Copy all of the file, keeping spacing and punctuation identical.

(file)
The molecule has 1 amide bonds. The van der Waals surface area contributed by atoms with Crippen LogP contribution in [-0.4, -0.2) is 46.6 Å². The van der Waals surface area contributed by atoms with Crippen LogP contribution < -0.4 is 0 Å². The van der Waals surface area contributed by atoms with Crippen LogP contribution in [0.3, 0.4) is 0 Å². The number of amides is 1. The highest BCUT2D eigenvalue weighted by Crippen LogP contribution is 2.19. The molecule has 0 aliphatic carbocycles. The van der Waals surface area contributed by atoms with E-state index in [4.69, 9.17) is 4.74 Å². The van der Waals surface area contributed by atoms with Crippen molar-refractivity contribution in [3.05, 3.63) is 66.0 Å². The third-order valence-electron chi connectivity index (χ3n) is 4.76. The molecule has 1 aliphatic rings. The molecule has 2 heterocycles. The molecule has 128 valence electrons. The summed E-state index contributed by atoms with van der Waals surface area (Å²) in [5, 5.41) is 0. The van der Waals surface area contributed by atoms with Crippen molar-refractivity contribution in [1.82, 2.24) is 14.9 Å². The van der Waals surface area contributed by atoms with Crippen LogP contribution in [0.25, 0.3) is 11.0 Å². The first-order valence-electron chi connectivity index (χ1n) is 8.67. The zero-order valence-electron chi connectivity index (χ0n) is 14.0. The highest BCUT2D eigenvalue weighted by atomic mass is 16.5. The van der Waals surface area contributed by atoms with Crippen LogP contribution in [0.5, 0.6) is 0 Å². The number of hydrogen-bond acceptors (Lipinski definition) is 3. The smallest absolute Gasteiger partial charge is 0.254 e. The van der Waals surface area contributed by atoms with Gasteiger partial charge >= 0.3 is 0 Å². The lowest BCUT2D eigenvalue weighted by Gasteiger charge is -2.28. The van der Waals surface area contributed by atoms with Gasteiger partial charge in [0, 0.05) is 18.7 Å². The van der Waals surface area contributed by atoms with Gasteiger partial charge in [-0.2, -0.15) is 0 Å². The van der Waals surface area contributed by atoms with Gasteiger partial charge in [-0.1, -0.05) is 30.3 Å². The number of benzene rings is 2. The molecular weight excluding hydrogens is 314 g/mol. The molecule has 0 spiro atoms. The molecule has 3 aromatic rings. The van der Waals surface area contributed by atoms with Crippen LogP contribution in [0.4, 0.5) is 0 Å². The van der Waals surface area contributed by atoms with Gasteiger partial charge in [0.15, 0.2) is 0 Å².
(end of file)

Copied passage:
The molecule has 1 amide bonds. The van der Waals surface area contributed by atoms with Crippen LogP contribution in [-0.4, -0.2) is 46.6 Å². The van der Waals surface area contributed by atoms with Crippen LogP contribution < -0.4 is 0 Å². The van der Waals surface area contributed by atoms with Crippen LogP contribution in [0.3, 0.4) is 0 Å². The number of amides is 1. The highest BCUT2D eigenvalue weighted by Crippen LogP contribution is 2.19. The molecule has 0 aliphatic carbocycles. The van der Waals surface area contributed by atoms with E-state index in [4.69, 9.17) is 4.74 Å². The van der Waals surface area contributed by atoms with Crippen molar-refractivity contribution in [3.05, 3.63) is 66.0 Å². The third-order valence-electron chi connectivity index (χ3n) is 4.76. The molecule has 1 aliphatic rings. The molecule has 2 heterocycles. The molecule has 128 valence electrons. The summed E-state index contributed by atoms with van der Waals surface area (Å²) in [5, 5.41) is 0. The van der Waals surface area contributed by atoms with Crippen molar-refractivity contribution in [1.82, 2.24) is 14.9 Å². The van der Waals surface area contributed by atoms with Crippen LogP contribution in [0.25, 0.3) is 11.0 Å². The first-order valence-electron chi connectivity index (χ1n) is 8.67. The zero-order valence-electron chi connectivity index (χ0n) is 14.0. The highest BCUT2D eigenvalue weighted by atomic mass is 16.5. The van der Waals surface area contributed by atoms with Crippen LogP contribution in [0.5, 0.6) is 0 Å². The number of hydrogen-bond acceptors (Lipinski definition) is 3. The smallest absolute Gasteiger partial charge is 0.254 e. The van der Waals surface area contributed by atoms with Gasteiger partial charge >= 0.3 is 0 Å². The lowest BCUT2D eigenvalue weighted by Gasteiger charge is -2.28. The van der Waals surface area contributed by atoms with Gasteiger partial charge in [0, 0.05) is 18.7 Å². The van der Waals surface area contributed by atoms with Gasteiger partial charge in [-0.2, -0.15) is 0 Å². The van der Waals surface area contributed by atoms with Gasteiger partial charge in [-0.1, -0.05) is 30.3 Å². The number of benzene rings is 2. The molecular weight excluding hydrogens is 314 g/mol. The molecule has 0 spiro atoms. The molecule has 3 aromatic rings. The van der Waals surface area contributed by atoms with Crippen LogP contribution in [0.4, 0.5) is 0 Å². The van der Waals surface area contributed by atoms with Gasteiger partial charge in [0.15, 0.2) is 0 Å².